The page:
The Very Witching Time of Night

By a route obscure and lonely,
Haunted by ill angels only,
Where an Eidolon named Night,
On a black throne reigns upright,
I have reached these lands but newly
From an ultimate dim Thule -
From a wild clime that lieth, sublime,
Out of Space - out of Time.

Dreamland, E.A. Poe

I used to wonder what it was about the great artists that drove them so batty. Every single one of them, it seems, was either disturbed or depressed or insane. It makes people leery about being "artistic." Who would want to be pigeon-holed with that crowd?

I still don't know what it was about those men (mostly men, but some women too) that drove them so crazed. Was it, as the Green Lady of Perelandra said, that living under the naked spread of Deep Heaven drives man's mind to madness? Is it his pursuit of the Muses, his unrequited love for beauty, that makes him so unnatural? Is it his very Godlessness, his lack of any moral foundation as he pokes among spirits of a different sort? Is it his looking for that which he does not know that makes him mad? I still don't know. And quite possibly I don't want to know. But I do know that the passion that can take an artist of any medium can be almost too much to bear. I am thankful to have that firm foundation, to be able to look at Deep Heaven and not fear it, to know what lies back of all the beauty in the world. I have the rudimentary beginnings of a sound mind. But I am an artist - I'm a time-traveller, a conjurer, an instrument that I am trying to tune and play at the same time. Like Scrooge I feel immaterial and silent as the grave passing through histories and images, scraps of song, lines of poetry and prose, anxious above all else to take them in and share them with others but feeling so helpless to do so. I am an artist and it's tiring.

I've begun a new novel, as you know: Plenilune. It came on me with an unsporting but necessary suddenness and I have been thinking about it almost constantly, running with it for all I am worth, afraid that if I slow down I will lose momentum and drive. I'm prone to laziness, a trait that a writer cannot afford. I haven't always been writing, but I have been thinking and thinking and thinking. I feel like my poor centurion Amadeus.

"My Lord Count, this past year and over a year I have thought for Britain and I have fought for Britain. Now let you see to affairs of state, and let me bury my British dead."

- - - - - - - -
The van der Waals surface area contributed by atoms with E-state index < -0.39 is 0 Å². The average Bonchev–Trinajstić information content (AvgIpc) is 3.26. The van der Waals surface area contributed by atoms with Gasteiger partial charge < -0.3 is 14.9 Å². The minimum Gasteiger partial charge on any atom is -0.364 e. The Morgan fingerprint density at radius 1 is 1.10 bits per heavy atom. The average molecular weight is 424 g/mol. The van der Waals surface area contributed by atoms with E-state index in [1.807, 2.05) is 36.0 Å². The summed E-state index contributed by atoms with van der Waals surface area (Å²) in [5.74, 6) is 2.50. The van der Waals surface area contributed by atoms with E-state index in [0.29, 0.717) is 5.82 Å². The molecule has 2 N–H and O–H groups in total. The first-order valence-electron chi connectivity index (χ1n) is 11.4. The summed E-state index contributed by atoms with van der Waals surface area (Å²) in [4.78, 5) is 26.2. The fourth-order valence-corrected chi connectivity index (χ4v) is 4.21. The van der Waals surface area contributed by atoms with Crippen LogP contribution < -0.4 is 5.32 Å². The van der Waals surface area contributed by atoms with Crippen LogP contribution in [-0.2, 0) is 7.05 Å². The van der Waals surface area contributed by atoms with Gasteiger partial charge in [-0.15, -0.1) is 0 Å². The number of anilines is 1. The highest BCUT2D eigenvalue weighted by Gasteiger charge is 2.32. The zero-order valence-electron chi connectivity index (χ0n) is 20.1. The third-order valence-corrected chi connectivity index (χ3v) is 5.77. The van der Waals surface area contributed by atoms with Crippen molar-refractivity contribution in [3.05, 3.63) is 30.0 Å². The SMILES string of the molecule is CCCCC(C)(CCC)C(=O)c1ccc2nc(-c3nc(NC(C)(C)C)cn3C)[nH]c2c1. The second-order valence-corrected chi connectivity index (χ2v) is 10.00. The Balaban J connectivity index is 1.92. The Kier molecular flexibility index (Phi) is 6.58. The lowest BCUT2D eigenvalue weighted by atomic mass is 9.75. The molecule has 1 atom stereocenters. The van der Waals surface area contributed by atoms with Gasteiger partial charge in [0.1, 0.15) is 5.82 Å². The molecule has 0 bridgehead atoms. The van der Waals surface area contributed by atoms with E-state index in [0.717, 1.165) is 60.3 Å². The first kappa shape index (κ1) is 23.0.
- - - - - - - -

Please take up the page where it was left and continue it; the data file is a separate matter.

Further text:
I am not a good sleeper. I am by nature very high-strung and tense - I associate myself rather closely with Ginger of Black Beauty fame. Most nights I am combating the aching tension in my neck and shoulders that my personality inflicts, which doesn't bode well for a good night of sleep. Plenilune has thrown into that mix a mind moving so quickly that I swear you can hear it hum. I can usually find a calming image, such as a cat curled up asleep (is there anything more comfortable than a cat curled up asleep?) and, focusing on that, I can wander off hand in hand with Morpheus until about three in the morning. Not so the past several nights. My mind has been given an involuntary flogging and has been running flat out through the long dark hours of night wherein there is nothing else to do but lie away and stare at the ceiling, thinking and thinking and thinking until I feel close to going mad. At the time I write this my cup of tea stands empty, having barely nicked the groggy muddle in my head; my plate of breakfast-lunch stands almost eaten; the mellow glow of my lamp mingles with the rainy atmosphere outside my window. I am tired, overrun by my own story, and I am barely out of the starting gate with it. This is what it is like, being an artist, I suppose.

I hope there is some method in this madness. I have said before, it is not all tiresome. I am a cross gingersnap when I don't have a quarry to chase. I am glad for Plenilune; heck, I'm of proud of Plenilune! Maybe it is not method, maybe it is more madness, but as a "creative person" I am not happy without this grueling work. For whatever reason the "great" artists went mad, I imagine "thinking God's thoughts after Him" is apt to drive a man rather mad too.

Seems I've imagined Him all of my life
As the wisest of all of mankind
But if God's holy wisdom is foolish to man
He must have seemed out of His mind
God's Own Fool, Michael Card

And, in my small way, that is what I am doing. So here I am, tired, crazed, full of my plots and characters and countrysides and wanting badly either a nap or a hot bath. Welcome to my life.

4 ripostes:

  1. How strange - I just read the first chapter of I Corinthians last night. Please to give me back my brain.

  2. As a writer and an uptight person who has trouble sleeping and finds it impossible to relax tense shoulders, I hereby agree and sympathize with every word of this post.

    I shall pray for your good sleep and the abatement of stress, Jenny dear. :)

  3. For any and all prayers I am always grateful. I have taken a bath, and a nap (always take both, if it can be helped) and after a session of typing I feel a bit better, though I still feel as if I stare dumbly at the world out of a-goggle eyes, not really taking anything in properly.

    Can't be helped. My brain is dead, so I need to use someone else's.

  4. Though I don't flatter myself at all, in any way, I do believe in me there is the beginning of the very kind of artist you speak of. Sometimes I feel my head will explode with all the thoughts - and thoughts of thoughts - that will open themselves to my mind; with all the unpenned stories that force their hearts upon me, demanding to be written. Living with a mind that seems never to stop - I believe that's where my clumsiness comes from: my mind is never, ever on what I'm doing - is tiring.

    And as lately I've had little sleep, I can sympathize with your lack of rest. >.>